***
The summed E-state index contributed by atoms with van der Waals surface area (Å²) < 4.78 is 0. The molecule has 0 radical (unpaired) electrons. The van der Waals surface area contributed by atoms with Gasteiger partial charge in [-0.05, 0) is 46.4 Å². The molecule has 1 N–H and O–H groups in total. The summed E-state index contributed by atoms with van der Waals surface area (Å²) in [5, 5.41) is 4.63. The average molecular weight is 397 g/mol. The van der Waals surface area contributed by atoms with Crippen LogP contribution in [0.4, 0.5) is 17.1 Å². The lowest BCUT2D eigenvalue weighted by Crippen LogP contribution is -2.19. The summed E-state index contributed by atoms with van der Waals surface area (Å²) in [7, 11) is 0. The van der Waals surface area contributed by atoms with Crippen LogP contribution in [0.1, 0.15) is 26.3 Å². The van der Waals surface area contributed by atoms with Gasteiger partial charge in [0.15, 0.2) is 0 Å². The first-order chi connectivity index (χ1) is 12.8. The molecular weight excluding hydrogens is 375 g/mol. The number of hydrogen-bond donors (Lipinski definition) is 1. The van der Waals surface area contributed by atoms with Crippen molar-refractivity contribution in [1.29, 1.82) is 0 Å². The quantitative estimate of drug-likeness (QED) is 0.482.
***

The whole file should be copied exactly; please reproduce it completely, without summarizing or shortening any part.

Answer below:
The summed E-state index contributed by atoms with van der Waals surface area (Å²) < 4.78 is 0. The molecule has 0 radical (unpaired) electrons. The van der Waals surface area contributed by atoms with Gasteiger partial charge in [-0.05, 0) is 46.4 Å². The molecule has 1 N–H and O–H groups in total. The summed E-state index contributed by atoms with van der Waals surface area (Å²) in [5, 5.41) is 4.63. The average molecular weight is 397 g/mol. The van der Waals surface area contributed by atoms with Crippen LogP contribution in [0.4, 0.5) is 17.1 Å². The lowest BCUT2D eigenvalue weighted by Crippen LogP contribution is -2.19. The summed E-state index contributed by atoms with van der Waals surface area (Å²) in [7, 11) is 0. The van der Waals surface area contributed by atoms with Crippen LogP contribution in [0.1, 0.15) is 26.3 Å². The van der Waals surface area contributed by atoms with Gasteiger partial charge in [0.15, 0.2) is 0 Å². The first-order chi connectivity index (χ1) is 12.8. The molecular weight excluding hydrogens is 375 g/mol. The number of hydrogen-bond donors (Lipinski definition) is 1. The van der Waals surface area contributed by atoms with Crippen molar-refractivity contribution in [1.29, 1.82) is 0 Å². The quantitative estimate of drug-likeness (QED) is 0.482.